Seasonal area

September 2010

Current Seasonal Area is here

September seems to be becoming the Forest of Dean month - or, at least, last September was in the Forest too. (The previous two Septembers before that were set on the Wentloog.) The Forest of Dean is an attractive place and when the photography department get fed up with taking depressing pictures in the Wye Valley for the Planning Department - who are happily too busy planning objection letters to interfere in anything else - they tend to gravitate to the area next door, which used to require the lengthy and awkward process of turning the map over. It isn't too hard to do on the bonnet of a car, but the front of the Sprinter train used to get the Official Photographer to the Forest isn't really designed for such things. Regular users of double-sided OS Explorer maps will get the gist. Happily the photography team can now largely get around the Forest without a map and so can leave it on the Wye Valley side.

The Meterological Office promised a hot summer, but the weather purely exists to annoy the Met Office so it rained fairly steadily. Once the Met Office declared that summer was over the weather cheered up and so some decent trips out to get some good pictures can be made easily. This one shows Woorgreens Lake - the newest and largest of the big lakes in the Forest. It used to be an open-cast coal mine and shared its name with a rather less successful deep colliery half a mile down the road - a colliery which managed the unusual accolade of bankrupting a confidence trickster when he forgot to check that the colliery that he was buying wasn't a pile of ruined buildings and rusting rails before he signed on the dotted line.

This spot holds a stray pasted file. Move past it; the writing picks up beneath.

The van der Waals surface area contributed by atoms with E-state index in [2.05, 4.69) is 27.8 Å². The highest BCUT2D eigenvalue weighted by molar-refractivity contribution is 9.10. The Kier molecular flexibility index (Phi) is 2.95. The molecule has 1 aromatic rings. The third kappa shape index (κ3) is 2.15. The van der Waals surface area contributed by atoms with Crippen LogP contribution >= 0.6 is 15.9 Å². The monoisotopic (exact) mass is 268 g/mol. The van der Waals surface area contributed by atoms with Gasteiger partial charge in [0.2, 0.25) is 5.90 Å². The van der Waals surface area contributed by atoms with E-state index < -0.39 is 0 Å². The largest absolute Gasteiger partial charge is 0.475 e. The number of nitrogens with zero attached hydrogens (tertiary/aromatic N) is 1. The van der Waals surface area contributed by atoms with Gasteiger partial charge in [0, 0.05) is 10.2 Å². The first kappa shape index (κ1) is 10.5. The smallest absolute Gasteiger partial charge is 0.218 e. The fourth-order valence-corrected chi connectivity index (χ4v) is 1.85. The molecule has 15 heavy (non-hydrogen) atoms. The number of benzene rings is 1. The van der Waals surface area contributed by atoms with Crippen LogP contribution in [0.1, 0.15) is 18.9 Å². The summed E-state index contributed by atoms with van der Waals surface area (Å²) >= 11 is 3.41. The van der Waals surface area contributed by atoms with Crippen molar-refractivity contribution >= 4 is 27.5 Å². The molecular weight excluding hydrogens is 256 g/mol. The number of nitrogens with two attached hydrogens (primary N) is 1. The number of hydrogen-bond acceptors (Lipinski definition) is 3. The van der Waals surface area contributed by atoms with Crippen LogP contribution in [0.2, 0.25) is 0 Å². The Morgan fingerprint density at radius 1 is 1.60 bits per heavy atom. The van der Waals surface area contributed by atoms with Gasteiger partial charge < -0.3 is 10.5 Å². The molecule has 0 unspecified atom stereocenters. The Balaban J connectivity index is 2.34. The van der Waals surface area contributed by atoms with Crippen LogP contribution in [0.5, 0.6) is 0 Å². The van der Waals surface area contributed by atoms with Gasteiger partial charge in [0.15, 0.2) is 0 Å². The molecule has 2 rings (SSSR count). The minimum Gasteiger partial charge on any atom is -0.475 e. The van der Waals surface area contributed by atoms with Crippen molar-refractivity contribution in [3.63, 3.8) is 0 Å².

Woorgreens open-cast mine appears to have been somewhat more successful - the colliery has no spoil heap, which rather suggests that very little ever came out of it, whereas the open-cast mine has left several acres of splendid lake with its attractive wooded island, glorious reed and tree backdrops and agressive semi-tame ducks. In the winter sun it has a certain air of the mythical Lake Avalon of Arthurian fame.

The stream flowing out of the lake to the left is the humble beginnings of the Blackpool Brook, which actually never gets much more impressive on its seven-mile journey from here to the River Severn at Brims Pill, near Awre, which is some miles from anywhere which non-locals will ever have heard of before.


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